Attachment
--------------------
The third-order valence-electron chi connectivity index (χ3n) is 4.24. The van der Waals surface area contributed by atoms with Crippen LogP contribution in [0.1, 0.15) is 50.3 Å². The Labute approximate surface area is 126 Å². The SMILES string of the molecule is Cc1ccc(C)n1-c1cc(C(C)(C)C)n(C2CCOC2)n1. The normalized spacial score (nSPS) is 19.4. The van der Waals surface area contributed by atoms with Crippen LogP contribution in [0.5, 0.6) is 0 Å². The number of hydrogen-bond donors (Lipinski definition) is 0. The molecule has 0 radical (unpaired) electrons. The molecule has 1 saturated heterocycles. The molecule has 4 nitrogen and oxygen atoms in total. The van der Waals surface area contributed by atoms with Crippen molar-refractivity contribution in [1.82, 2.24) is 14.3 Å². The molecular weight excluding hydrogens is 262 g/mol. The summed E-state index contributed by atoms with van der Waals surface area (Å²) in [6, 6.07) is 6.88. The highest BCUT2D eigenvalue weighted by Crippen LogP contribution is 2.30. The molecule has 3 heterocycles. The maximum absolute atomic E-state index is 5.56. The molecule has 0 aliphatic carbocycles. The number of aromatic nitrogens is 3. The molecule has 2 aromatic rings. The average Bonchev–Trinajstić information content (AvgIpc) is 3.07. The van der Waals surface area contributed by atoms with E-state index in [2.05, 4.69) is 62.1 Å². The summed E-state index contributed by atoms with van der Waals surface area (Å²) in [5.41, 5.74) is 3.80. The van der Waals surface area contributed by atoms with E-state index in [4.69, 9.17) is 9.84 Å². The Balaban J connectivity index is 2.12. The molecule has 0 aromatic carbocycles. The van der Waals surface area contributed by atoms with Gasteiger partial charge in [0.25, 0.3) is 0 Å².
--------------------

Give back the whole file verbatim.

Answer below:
The third-order valence-electron chi connectivity index (χ3n) is 4.24. The van der Waals surface area contributed by atoms with Crippen LogP contribution in [0.1, 0.15) is 50.3 Å². The Labute approximate surface area is 126 Å². The SMILES string of the molecule is Cc1ccc(C)n1-c1cc(C(C)(C)C)n(C2CCOC2)n1. The normalized spacial score (nSPS) is 19.4. The van der Waals surface area contributed by atoms with Crippen LogP contribution in [0.5, 0.6) is 0 Å². The number of hydrogen-bond donors (Lipinski definition) is 0. The molecule has 0 radical (unpaired) electrons. The molecule has 1 saturated heterocycles. The molecule has 4 nitrogen and oxygen atoms in total. The van der Waals surface area contributed by atoms with Crippen molar-refractivity contribution in [1.82, 2.24) is 14.3 Å². The molecular weight excluding hydrogens is 262 g/mol. The summed E-state index contributed by atoms with van der Waals surface area (Å²) in [6, 6.07) is 6.88. The highest BCUT2D eigenvalue weighted by Crippen LogP contribution is 2.30. The molecule has 3 heterocycles. The maximum absolute atomic E-state index is 5.56. The molecule has 0 aliphatic carbocycles. The number of aromatic nitrogens is 3. The molecule has 2 aromatic rings. The average Bonchev–Trinajstić information content (AvgIpc) is 3.07. The van der Waals surface area contributed by atoms with E-state index in [2.05, 4.69) is 62.1 Å². The summed E-state index contributed by atoms with van der Waals surface area (Å²) in [5.41, 5.74) is 3.80. The van der Waals surface area contributed by atoms with E-state index in [4.69, 9.17) is 9.84 Å². The Balaban J connectivity index is 2.12. The molecule has 0 aromatic carbocycles. The van der Waals surface area contributed by atoms with Gasteiger partial charge in [0.25, 0.3) is 0 Å².